Indexes and Fragmentation in SQL Server 2000 Part 1

  • Comments posted here are about the content posted at temp

  • Joe,

    Thank you for the excellant article.

    When I wrote a year ago my article about fragmentation, this is exactly what I had in mind - but since I am not an SQL expert, I could not do it myself.

    Please read my article at

    and look at where I present the fragmentation measurement model. This model is working for more than 100,000 users, and proves to be accurate. If you want to join forces and give the audience of this forum a solution - I am ready.

    Koby Biller

  • Thanks for the article cant wait for the next instalment. One thing that has confused me over the years is how sql stores and organises text data. You do not include this type of data field in your table,is their a reason for this? if you can just explain about text data as i find you explinations so far very easy to understand.

  • Hi Joe

    I really enjoyed this article.  I am not a SQL expert in any way, and found the step by easy step approach excellent.  I really feel I have learned something and time spent here was very worthwhile.  I look forward to the next article - particularly with a view towards indexes.

    Many thanks for the time you spent on this.


  • Very nice - I have learned a lot, cannot wait till the next article.

    -- Cory

  • Good article, To the point. Cleared the basics! Keep up the good work.

  • How this relates to the real world is this...

    1) No clustered Index = A Heap

    2) Add some Non-clustered indexes to a table and you still have a heap

    3) Add more data with the non-clustered indexes and your heaped table will GROW by leaps and bounds !!

    4) You want to make the table smaller BUT  a heap cannot be defragged! (nothing works, DBCC indexdefrag etc..)

    5) You MUST create a clustered index to force defragmentation

    Moral - NEVER create non-clustered indexes without creating a clustered index first!

    I have come across this knowledge through evaluation of a legacy database which is massive for apparently no reason.  I could not shrink its size no matter what I did.  Only after much reading did I come across the "Heap Gem" of knowledge and was able to cut the DB down to 40% of its original size by adding, yes adding, clustered indexes to the top 30 largest tables.  There were hundreds of tables, dunno what would have happened by adding a CI to all appropriate tables.

    - B

  • Hi Billy

    Great additional help to Joe's article.

    Thanks for this.


  • Great article Joe.  Thanks a bunch.  Your take on extent switching was new to me.  I'm in hopes that the rest of your series will help clear up a mystery for us.

    Billy, I agree with you.  This goes into our mystery.  One table with less than 100 thousand rows had sporadic inserts take MINUTES to complete.  The majority of inserts take fractions of seconds.  All DBCC indications were clean. Re-index had been done and still it happened. A specific insert would hang.  If you drop the row and re-run that specific insert would take long.

    In frustration I advised the guy working the problem to drop all the indexes and recreate them.  Most are non-clustered and the clustered is PK on the identity column.  Dropping the clustered index took 20 minutes. Re-creating the indexes seems to have fixed the problem.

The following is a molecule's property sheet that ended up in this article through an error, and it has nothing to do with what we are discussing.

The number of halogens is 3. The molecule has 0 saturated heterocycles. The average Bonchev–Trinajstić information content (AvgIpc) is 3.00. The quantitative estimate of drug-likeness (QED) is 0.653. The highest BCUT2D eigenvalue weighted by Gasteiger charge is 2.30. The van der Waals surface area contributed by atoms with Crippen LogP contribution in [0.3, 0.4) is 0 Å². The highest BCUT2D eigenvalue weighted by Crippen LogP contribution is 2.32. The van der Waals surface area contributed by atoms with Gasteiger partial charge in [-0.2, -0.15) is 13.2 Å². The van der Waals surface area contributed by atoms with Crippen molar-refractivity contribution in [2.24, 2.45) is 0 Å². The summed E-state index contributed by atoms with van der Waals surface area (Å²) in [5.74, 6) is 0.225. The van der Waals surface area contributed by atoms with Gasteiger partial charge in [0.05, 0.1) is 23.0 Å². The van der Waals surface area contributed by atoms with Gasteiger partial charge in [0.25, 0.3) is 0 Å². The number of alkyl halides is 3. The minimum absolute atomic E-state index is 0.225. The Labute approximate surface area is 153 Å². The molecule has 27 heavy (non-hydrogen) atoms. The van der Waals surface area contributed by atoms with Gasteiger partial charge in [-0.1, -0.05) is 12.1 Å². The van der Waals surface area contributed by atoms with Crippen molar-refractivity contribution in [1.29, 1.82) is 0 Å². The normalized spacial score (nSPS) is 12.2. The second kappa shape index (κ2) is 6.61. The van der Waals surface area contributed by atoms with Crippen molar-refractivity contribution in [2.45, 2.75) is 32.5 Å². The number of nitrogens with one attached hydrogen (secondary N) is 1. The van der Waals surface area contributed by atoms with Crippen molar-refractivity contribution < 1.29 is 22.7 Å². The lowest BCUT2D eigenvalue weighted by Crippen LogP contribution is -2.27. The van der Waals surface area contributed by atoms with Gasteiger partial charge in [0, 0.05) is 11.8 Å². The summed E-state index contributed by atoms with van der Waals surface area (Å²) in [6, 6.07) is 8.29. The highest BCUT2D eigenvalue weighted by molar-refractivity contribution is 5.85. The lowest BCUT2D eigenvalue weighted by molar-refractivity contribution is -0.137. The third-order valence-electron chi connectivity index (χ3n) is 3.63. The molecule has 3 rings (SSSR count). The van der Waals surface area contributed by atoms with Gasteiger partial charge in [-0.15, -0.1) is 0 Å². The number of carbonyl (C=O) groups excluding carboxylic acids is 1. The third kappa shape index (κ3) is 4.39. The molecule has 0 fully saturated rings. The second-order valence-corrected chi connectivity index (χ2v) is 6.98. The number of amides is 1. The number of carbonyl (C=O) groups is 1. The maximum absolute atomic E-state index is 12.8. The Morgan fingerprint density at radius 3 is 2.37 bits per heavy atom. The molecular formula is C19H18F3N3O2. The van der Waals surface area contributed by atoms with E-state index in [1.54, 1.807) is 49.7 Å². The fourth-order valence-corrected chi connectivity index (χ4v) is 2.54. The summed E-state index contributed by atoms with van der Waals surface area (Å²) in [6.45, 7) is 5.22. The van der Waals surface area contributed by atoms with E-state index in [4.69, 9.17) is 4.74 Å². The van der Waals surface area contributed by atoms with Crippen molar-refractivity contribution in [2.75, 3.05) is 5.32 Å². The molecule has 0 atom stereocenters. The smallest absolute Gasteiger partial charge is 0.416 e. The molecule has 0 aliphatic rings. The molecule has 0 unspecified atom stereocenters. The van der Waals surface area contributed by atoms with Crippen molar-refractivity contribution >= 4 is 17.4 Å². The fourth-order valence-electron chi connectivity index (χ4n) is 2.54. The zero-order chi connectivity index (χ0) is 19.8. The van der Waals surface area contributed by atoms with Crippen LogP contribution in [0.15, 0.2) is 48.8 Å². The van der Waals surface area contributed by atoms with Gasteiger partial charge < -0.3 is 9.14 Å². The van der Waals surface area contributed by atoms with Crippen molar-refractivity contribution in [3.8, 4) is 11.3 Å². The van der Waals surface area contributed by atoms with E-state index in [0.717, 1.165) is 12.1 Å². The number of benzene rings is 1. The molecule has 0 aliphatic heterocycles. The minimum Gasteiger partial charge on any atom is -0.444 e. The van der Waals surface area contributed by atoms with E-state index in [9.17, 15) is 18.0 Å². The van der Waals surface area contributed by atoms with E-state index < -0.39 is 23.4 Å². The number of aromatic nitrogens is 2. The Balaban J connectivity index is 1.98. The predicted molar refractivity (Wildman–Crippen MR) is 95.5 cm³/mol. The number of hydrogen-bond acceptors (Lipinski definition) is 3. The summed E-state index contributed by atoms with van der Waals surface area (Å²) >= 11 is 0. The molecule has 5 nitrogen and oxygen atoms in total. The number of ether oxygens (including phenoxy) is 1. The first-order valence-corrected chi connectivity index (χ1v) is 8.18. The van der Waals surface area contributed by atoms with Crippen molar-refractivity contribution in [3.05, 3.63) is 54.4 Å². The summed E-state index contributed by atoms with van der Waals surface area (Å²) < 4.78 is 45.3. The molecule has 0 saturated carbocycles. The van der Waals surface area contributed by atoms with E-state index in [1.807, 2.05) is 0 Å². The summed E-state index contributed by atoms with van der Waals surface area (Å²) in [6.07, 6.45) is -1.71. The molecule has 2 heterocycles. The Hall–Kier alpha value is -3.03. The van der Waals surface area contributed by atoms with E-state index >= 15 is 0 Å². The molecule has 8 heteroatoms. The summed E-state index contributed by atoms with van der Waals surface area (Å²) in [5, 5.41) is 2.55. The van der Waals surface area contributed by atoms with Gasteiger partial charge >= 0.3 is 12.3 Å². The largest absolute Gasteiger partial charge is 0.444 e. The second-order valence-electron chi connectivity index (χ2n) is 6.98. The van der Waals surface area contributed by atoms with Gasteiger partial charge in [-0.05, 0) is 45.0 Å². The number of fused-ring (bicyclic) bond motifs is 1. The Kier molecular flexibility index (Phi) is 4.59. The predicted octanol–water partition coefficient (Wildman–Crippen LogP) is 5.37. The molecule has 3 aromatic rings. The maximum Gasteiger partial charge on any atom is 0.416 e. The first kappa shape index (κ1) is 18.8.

What the ...?


    ATBCharles Kincaid

  • Mike,

    I'll make sure information on all data types is included within this series. Thanks for your input.

    Thanks to everyone who has contributed and shown an interest.


  • You're not totally correct concerning a HEAP, some rdbms allow the table and index structures to be defined ( not all B Tree's by default )  heaps do not always fragment. IF the table is not subject to updates which cause deferred updates and there are no deletes then your heap will not fragment, all new data arrives on the top of the heap - hence the term. Secondary indexes on a heap can be defragmented without issue. Technically if your heap is a fifo ( first in first out ) then even the deletes would not fragment the table structure. 

    I agree that it's best practice to have a clustered index, and in fact most tables I see are still heaps , but with a clustered index. Also agreed that the leaf or data fragmentation in a table cannot be removed without a clustered index, however not all heaps fragment.

    [font="Comic Sans MS"]The GrumpyOldDBA[/font]

  • Nice article.  Been doing lots of digging around with data pages/indexes/heaps of late as it's a hot topic where I work.  Looking forward to seeing the next article.

  • In the days before good databases were avaialable for PC's I was having to retrive data from random files in an ordered manner.  We used bianry files to store the data and then built an index for the ordering (MySQL anyone?).  We used a tree.  Not exactly a B-tree.

    First, we did not give a rip about balancing.  The ordering of blocks within the index file was of almost no concern.  Even at 233 clock speeds we were able to fetch the first record in an order in way under a second.

    Performance suffered when we had to add all of the overhead of making it multi-user capable.  This was in the days when the only networking that we had was shared file access.

    ATBCharles Kincaid

  • Thanks for the article, very nice, and I look foward to the continuation on this subject.



    Thomas LeBlanc, MVP Data Platform Consultant

  • Looking forward to someone being able to explain why extent scan fragmentation shows in the high eighties or ninties AFTER turning OFF sql server services...  No change whatsoever...

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